On a peninsula as remote as the Mani, piracy was regarded as an import-export economy: Maniots used force to loot passing ships, while local seamen were exported to other seafaring nations as mercenaries. A regional character was shaped in the process. “It is not that they are wild,” said Eleni Kouvazi, a teacher and amateur historian of the Mani who joined us for dinner one evening. “They are people with their own ethics and philosophy. They don’t want to be ruled.” Piracy fell off with the advent of modern naval forces, and the Mani’s poverty and isolation deepened as a result. After World War II, life became so difficult that many people simply left, migrating to the United States or the Greek port city of Piraeus, near Athens.
“The Mani went empty,” said Androutsakos, the only one of 10 siblings to live in the region today. “Life changed. People went to places where it was easier to survive. They couldn’t survive here.”
Not much of the old farming, fishing, and pirating economy could really thrive, either. What did remain was a region largely untouched by the modern world, with architectural ruins that resembled medieval castles and a stunning coastline peppered with idyllic spots to swim and sunbathe. Tourism began to arrive in the 1970s, and local entrepreneurs opened properties such as the Hotel Kyrimai, which occupies a 19th -century stone building overlooking the harbour in the village of Gerolimenas. I teasingly asked Androutsakos whether Maniots were capable of hospitality, given their bellicose traditions. His eyes clouded. “Of course,” he said brusquely. Then he broke into a smile, just as a waiter arrived bearing plates of food. We had ordered simple salads, but Androutsakos had insisted we also try the orzo and a sumptuous dish of slow-roasted beef known as stifado. “We are known as wild people, tough people,” he said. “But we have never behaved that way to people from other parts of Greece. Or to visitors.”Pikoulakis tower museum – Areopolis, Mani
We found the human skulls on my third day in the Mani. Zouvelos had called a friend in Areopoli who had connected us to Giannis Dimopoulos, an employee of a local museum. Dimopoulos is a tall, laconic man who keeps the keys to Mani’s Byzantine- era churches, many of which are little more than ruins. Technically, they are under the protection of the Greek state, but the Greek state is flat broke. So for now, protecting the churches means locking them up, even though many are treasures of antiquity, decorated with ornate icons and frescoes.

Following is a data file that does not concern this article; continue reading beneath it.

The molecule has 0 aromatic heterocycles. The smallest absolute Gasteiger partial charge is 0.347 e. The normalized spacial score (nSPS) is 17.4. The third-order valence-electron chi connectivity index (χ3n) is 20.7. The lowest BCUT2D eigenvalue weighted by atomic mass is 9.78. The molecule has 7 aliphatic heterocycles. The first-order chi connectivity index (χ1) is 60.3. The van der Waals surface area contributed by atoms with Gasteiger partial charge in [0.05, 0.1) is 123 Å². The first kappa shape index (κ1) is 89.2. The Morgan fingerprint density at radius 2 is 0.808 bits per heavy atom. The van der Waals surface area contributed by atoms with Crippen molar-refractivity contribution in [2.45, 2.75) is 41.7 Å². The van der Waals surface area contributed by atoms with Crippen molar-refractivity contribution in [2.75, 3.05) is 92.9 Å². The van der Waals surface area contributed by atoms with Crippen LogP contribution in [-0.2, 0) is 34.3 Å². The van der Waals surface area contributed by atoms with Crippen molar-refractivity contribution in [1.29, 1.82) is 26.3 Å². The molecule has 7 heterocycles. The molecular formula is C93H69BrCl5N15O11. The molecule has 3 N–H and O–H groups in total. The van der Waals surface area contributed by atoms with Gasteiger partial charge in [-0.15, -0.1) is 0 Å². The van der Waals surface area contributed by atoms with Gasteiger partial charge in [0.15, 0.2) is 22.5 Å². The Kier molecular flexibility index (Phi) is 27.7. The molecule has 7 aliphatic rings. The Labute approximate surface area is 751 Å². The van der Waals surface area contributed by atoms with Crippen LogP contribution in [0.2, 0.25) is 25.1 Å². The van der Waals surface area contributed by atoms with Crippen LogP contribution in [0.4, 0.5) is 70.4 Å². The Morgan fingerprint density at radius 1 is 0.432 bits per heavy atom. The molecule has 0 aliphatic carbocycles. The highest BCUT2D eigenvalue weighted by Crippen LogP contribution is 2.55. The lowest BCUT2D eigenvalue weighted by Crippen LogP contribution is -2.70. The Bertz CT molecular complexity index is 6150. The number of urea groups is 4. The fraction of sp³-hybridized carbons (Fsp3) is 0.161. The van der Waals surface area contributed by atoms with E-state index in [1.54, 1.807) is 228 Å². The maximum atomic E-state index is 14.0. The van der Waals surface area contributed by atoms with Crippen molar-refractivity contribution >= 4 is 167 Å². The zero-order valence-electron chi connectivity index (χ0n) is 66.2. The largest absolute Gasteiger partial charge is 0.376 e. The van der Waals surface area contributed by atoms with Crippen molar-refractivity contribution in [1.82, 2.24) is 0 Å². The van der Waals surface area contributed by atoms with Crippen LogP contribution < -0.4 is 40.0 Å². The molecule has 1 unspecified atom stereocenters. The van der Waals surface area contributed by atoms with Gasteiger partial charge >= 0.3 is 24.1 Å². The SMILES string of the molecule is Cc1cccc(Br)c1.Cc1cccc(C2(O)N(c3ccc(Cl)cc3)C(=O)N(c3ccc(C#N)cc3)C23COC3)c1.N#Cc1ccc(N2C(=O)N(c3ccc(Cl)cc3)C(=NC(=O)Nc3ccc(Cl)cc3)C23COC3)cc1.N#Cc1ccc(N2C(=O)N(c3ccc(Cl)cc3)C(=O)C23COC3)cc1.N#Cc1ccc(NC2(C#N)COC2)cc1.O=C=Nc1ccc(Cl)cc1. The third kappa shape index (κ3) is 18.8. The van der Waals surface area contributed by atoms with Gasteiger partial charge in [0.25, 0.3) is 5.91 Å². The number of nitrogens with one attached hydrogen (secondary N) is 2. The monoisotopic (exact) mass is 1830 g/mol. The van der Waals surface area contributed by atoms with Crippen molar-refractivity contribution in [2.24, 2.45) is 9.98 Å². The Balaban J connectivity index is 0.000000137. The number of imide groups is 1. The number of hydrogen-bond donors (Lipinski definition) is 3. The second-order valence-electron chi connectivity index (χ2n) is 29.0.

Maniots were once pagans, worshipping Greek and Roman gods until Christianity arrived in the fourth century, at which point temples were gradually converted into churches. The museum in Areopoli has a fine gallery of icons and crucifixes removed from local churches, as well as piece of stone carved with Byzantine reliefs. Two footprints had been carved into its underside; it had been used as a pedestal for pagan statuary when the Romans ruled the Mani, then repurposed once the Christians took over.
Dimopoulos tossed his church keys into his backpack and we headed out, with Zouvelos at the wheel of his Mini Cooper. Clouds began pressing down on the valley as we drove. Suddenly, Zouvelos abruptly reversed the car. He wanted to show me a turtle on the roadside. Turtles are so common in the Mani that Zouvelos says on some nights you can hear the sound of clacking shells as they have sex.
For several hours, Zouvelos drove us happily through the Mani, passing tiny villages and so many ancient churches that he began a running commentary of “Old church, old church, old church.” Many were in sad shape, with water-damaged frescoes and collapsing altars. In the village of Boularioi,Boularioi village
Zouvelos again unexpectedly stopped the car, reversed and drove backward down a small lane, jumping out beside a stone ruin. It was a cistern built by the ancient Greeks; more than 2,000 years old, it pre-dates the Christian era. “I love this place,” Zouvelos said.“I mean, look at it. An ancient cistern. This is Greece. The olive trees. The stones ”.